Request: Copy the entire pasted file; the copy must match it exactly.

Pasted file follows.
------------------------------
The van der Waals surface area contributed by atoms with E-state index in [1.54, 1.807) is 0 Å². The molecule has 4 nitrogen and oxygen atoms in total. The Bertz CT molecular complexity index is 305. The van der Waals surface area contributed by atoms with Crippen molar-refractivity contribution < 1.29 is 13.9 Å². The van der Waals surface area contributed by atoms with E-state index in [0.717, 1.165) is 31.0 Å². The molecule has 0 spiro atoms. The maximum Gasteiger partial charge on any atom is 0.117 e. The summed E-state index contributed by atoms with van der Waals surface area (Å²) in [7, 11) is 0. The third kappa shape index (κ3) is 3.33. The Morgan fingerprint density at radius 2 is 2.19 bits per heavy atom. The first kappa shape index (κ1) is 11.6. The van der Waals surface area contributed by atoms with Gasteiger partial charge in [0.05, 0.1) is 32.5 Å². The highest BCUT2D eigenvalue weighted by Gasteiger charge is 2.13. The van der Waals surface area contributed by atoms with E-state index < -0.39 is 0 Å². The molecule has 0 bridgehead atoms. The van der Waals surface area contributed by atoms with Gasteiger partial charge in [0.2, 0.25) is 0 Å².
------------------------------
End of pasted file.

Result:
The van der Waals surface area contributed by atoms with E-state index in [1.54, 1.807) is 0 Å². The molecule has 4 nitrogen and oxygen atoms in total. The Bertz CT molecular complexity index is 305. The van der Waals surface area contributed by atoms with Crippen molar-refractivity contribution < 1.29 is 13.9 Å². The van der Waals surface area contributed by atoms with E-state index in [0.717, 1.165) is 31.0 Å². The molecule has 0 spiro atoms. The maximum Gasteiger partial charge on any atom is 0.117 e. The summed E-state index contributed by atoms with van der Waals surface area (Å²) in [7, 11) is 0. The third kappa shape index (κ3) is 3.33. The Morgan fingerprint density at radius 2 is 2.19 bits per heavy atom. The first kappa shape index (κ1) is 11.6. The van der Waals surface area contributed by atoms with Gasteiger partial charge in [0.05, 0.1) is 32.5 Å². The highest BCUT2D eigenvalue weighted by Gasteiger charge is 2.13. The van der Waals surface area contributed by atoms with E-state index < -0.39 is 0 Å². The molecule has 0 bridgehead atoms. The van der Waals surface area contributed by atoms with Gasteiger partial charge in [0.2, 0.25) is 0 Å².